Additionally, church leaders in the inner city should be wise. Poverty has many facets. Financial need is one of them. But so is vulnerability and a lack of resources to protect oneself. In all the ways that a local church should be a safe place, this is one of them: that church leaders understand and are not naive about sex trafficking. Just as smiling airline attendants are trained to look for terrorists, so smiling youth workers and elders should have a steely eye out for those who could destroy the lives of children and women in our churches. Trafficking happens everywhere, but it happens more often among the poor.

Finally, pastors and elders must keep preaching and teaching the Scriptures, with the cross at the center. The issues that an inner-city pastor faces are strong, entrenched, and require God’s power. As Conn and Ortiz note:

“Many urban programs only minimally utilize Scripture in their planning for urban ministry. A mission can instead lean heavily on experience, intuition, the social sciences and common sense…. [But Christians] realize that it is the radical nature of the gospel that will alter the events of life and history….As the spiritual battle of the kingdom of darkness versus the kingdom of light takes hold (Eph. 6:10-14), the reality of that war is too much for any mere human being, even Christians, unless they apply the living and powerful Word (Rom. 1:16) to their everyday life and ministry.”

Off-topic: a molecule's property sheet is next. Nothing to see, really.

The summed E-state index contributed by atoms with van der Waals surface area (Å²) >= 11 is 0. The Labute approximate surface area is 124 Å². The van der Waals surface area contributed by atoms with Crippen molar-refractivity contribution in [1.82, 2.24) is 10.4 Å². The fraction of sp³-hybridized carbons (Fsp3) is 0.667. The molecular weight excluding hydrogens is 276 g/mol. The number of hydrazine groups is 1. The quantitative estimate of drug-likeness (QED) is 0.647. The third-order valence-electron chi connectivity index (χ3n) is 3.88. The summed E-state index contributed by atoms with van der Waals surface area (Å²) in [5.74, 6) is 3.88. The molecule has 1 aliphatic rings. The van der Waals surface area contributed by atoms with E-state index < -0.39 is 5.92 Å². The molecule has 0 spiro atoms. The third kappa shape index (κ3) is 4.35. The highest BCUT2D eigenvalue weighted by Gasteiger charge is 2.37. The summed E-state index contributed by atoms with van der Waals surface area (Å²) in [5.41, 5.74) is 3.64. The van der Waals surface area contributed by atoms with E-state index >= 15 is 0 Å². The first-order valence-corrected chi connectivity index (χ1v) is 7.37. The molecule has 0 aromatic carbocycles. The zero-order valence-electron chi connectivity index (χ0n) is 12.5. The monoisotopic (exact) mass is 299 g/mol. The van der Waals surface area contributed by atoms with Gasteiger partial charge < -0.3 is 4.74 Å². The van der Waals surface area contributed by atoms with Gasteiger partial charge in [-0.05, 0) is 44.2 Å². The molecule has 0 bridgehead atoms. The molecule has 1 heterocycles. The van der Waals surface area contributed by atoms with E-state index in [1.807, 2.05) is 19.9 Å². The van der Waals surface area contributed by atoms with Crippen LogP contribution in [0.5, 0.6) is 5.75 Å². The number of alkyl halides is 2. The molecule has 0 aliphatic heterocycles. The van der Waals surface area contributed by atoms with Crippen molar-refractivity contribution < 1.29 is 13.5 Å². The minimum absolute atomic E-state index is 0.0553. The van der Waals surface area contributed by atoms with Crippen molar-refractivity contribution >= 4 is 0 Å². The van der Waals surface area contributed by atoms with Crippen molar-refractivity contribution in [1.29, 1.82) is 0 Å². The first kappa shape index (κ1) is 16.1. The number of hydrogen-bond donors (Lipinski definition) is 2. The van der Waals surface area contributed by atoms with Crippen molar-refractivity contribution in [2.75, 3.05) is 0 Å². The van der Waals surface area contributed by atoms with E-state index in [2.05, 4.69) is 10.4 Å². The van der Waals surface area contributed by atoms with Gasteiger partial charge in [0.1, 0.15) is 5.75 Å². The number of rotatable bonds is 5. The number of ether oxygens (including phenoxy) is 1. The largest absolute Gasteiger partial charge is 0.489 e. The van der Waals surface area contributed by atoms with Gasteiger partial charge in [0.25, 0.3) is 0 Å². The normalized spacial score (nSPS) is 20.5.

425–426

How does this exhortation apply to sex trafficking? It’s easy to lose our theological head when confronted with such raw evil. Who is not moved to tears and fury when talking with a sex-trafficked victim? In moments like this, it’s easy to make our churches and ministries focus squarely on the issue. But as pastors, we must primarily address the root solution to these issues: the cross of Christ.

If we lose our biblical and theological bearings—in particular the teaching and preaching of the Word, centered on the cross of Christ—then we lose the ground of all hope to make any difference. The power of our churches is not first in the compassion of our people, but in the powerful compassion of Christ who died and rose to conquer death in all its ugly forms.

Sex trafficking is heinous. Be aware of it. Train yourself and your people in how to identify it. Take appropriate steps to protect your flock. And then meet this powerful evil with the greater power of the cross of Christ.